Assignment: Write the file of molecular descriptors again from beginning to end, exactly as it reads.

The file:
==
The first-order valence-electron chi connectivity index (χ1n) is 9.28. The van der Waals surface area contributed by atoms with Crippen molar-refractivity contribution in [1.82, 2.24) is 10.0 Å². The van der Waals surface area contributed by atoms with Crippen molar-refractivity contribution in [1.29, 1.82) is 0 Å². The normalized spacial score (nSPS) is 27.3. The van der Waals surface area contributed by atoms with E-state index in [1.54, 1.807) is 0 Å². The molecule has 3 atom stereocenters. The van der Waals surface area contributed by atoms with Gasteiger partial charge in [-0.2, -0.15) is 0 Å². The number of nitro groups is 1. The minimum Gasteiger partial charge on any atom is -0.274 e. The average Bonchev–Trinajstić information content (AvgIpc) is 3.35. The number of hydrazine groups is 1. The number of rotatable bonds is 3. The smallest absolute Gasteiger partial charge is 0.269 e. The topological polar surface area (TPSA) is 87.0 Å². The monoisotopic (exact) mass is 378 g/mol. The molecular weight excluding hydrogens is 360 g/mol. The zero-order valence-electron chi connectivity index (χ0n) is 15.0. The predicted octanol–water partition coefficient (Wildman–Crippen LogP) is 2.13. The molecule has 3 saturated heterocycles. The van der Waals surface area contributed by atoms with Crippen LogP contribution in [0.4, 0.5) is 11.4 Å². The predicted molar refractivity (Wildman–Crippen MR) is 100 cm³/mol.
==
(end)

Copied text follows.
The first-order valence-electron chi connectivity index (χ1n) is 9.28. The van der Waals surface area contributed by atoms with Crippen molar-refractivity contribution in [1.82, 2.24) is 10.0 Å². The van der Waals surface area contributed by atoms with Crippen molar-refractivity contribution in [1.29, 1.82) is 0 Å². The normalized spacial score (nSPS) is 27.3. The van der Waals surface area contributed by atoms with E-state index in [1.54, 1.807) is 0 Å². The molecule has 3 atom stereocenters. The van der Waals surface area contributed by atoms with Gasteiger partial charge in [-0.2, -0.15) is 0 Å². The number of nitro groups is 1. The minimum Gasteiger partial charge on any atom is -0.274 e. The average Bonchev–Trinajstić information content (AvgIpc) is 3.35. The number of hydrazine groups is 1. The number of rotatable bonds is 3. The smallest absolute Gasteiger partial charge is 0.269 e. The topological polar surface area (TPSA) is 87.0 Å². The monoisotopic (exact) mass is 378 g/mol. The molecular weight excluding hydrogens is 360 g/mol. The zero-order valence-electron chi connectivity index (χ0n) is 15.0. The predicted octanol–water partition coefficient (Wildman–Crippen LogP) is 2.13. The molecule has 3 saturated heterocycles. The van der Waals surface area contributed by atoms with Crippen LogP contribution in [0.4, 0.5) is 11.4 Å². The predicted molar refractivity (Wildman–Crippen MR) is 100 cm³/mol.